5. Don’t only photograph the fireworks!

Look at your surroundings and see what else you can include in the photo, particularly to the foreground. People? Bridges? A significant landmark? Additional elements and identifiable scenery in the frame will add a lot of depth to your image.

6. Watch out for smoke

If you can figure out which direction the wind will be blowing then try to position yourself upwind so the smoke will blow away from you. Smoke will really light up with the bursts, and if it’s between you and the fireworks then your photos will suffer.

7. Minimize chimping your shots

Fireworks displays go very quickly and if you are always checking your LCD after each shot then you will miss out on tons of great images. It’s a good idea to check your exposure every once in a while (especially right at the beginning), but once you think you have the right settings then try to curb the temptation to look at each image until after the show.

8. Use a black card to control bursts and trails

Want to see more bursts and fewer trails? No problem! Find a sturdy piece of black (or dark) cardboard and, when the shutter is open, cover up the lens as the fireworks are making their way to the sky. Then, right before they explode, remove the cardboard. Boom!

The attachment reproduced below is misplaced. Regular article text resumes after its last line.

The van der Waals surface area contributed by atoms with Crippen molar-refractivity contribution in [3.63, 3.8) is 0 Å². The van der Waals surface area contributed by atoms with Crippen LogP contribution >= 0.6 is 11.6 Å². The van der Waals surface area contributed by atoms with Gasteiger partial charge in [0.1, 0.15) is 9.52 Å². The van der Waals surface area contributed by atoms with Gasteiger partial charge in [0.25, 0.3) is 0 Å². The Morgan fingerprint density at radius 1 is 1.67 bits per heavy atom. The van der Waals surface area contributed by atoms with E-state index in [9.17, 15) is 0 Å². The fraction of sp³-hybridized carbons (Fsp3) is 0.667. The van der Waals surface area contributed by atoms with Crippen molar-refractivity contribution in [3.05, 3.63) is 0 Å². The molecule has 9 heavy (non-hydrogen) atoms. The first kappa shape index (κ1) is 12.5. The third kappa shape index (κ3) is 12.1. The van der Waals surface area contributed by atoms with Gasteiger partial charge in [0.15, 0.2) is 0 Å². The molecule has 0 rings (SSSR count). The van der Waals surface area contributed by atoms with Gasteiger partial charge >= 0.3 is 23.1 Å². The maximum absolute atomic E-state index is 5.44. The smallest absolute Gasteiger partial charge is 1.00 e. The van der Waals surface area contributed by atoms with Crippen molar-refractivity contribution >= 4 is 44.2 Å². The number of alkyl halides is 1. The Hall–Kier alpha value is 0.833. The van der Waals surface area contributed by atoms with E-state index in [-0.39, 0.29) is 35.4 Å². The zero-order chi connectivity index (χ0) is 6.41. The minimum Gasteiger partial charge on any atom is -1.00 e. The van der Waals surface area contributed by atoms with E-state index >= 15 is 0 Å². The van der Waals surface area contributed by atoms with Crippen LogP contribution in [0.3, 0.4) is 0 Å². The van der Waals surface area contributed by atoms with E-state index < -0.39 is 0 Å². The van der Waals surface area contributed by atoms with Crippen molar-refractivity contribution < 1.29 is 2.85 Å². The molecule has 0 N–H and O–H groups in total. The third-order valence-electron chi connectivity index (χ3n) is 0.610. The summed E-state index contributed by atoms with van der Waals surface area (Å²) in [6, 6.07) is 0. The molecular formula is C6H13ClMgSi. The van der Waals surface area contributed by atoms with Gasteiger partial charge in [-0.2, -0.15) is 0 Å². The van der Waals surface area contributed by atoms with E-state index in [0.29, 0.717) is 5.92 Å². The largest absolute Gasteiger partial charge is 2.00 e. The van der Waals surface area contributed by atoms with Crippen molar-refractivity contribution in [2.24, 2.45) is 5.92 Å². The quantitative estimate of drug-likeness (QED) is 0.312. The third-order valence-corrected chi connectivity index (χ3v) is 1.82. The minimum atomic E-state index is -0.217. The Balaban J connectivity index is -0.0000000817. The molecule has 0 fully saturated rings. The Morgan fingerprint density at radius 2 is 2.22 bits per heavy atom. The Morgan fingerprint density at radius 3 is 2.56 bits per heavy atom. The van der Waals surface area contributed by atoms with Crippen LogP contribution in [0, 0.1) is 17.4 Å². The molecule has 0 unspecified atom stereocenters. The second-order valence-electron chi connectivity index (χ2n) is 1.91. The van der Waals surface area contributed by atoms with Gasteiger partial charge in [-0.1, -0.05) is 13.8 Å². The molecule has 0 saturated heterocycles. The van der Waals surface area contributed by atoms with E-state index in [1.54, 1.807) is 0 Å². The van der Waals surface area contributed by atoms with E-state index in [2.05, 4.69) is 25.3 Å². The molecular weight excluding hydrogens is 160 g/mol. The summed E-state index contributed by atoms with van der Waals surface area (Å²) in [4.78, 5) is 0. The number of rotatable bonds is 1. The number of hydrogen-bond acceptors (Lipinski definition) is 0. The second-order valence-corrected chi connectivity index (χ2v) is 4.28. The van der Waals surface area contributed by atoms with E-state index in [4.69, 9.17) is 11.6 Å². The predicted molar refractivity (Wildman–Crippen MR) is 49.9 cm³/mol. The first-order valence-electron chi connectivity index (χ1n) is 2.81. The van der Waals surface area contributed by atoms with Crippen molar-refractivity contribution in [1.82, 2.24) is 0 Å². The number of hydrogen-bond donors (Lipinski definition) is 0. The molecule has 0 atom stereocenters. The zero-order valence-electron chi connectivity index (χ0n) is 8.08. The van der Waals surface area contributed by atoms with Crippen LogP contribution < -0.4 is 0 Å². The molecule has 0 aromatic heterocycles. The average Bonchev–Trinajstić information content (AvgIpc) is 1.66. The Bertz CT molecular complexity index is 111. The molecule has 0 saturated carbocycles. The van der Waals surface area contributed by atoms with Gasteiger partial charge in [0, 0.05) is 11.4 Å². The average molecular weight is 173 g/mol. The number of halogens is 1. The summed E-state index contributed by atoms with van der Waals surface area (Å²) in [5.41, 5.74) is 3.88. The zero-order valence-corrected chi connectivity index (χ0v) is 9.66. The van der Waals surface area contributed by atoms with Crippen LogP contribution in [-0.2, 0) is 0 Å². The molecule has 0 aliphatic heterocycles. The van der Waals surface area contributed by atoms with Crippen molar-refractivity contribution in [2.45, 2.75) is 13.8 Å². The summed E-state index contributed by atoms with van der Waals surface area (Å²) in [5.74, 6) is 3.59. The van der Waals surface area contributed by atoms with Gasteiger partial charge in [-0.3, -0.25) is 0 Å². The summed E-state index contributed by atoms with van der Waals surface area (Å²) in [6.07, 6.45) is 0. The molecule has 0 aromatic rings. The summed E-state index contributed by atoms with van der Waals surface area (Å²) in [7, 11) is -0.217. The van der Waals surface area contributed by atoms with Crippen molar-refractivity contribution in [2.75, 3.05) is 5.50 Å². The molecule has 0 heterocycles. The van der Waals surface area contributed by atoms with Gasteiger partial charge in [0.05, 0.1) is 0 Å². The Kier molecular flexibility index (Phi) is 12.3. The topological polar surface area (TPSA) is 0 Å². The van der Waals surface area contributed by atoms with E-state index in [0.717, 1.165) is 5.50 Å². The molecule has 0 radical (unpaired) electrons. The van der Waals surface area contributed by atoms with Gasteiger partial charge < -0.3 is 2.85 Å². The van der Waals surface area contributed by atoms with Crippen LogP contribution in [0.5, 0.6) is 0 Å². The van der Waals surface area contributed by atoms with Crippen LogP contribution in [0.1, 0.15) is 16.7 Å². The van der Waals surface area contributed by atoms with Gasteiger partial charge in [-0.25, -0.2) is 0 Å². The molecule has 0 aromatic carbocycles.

9. Try shooting with film!

My best fireworks photos were from my film days (one good example is one of the images in this post, the center frame). You don’t have instant feedback like you do with digital SLRs, but you can still follow these tips and get some really good images.

10. Get creative!

Getting good firework photographs consists of some planning, a lot of experimentation and a little bit of luck – there’s no way to predict what you are going to get! Just have fun with it and don’t take it too seriously; you’ll most likely end up having a really good time and will probably go home with some great photos, too. Also, don’t forget to enjoy the show and watch the fireworks with your eyes! It’s easy to get caught up in the moment with your camera, so try to sit back and watch the scene (and not your camera) during the show.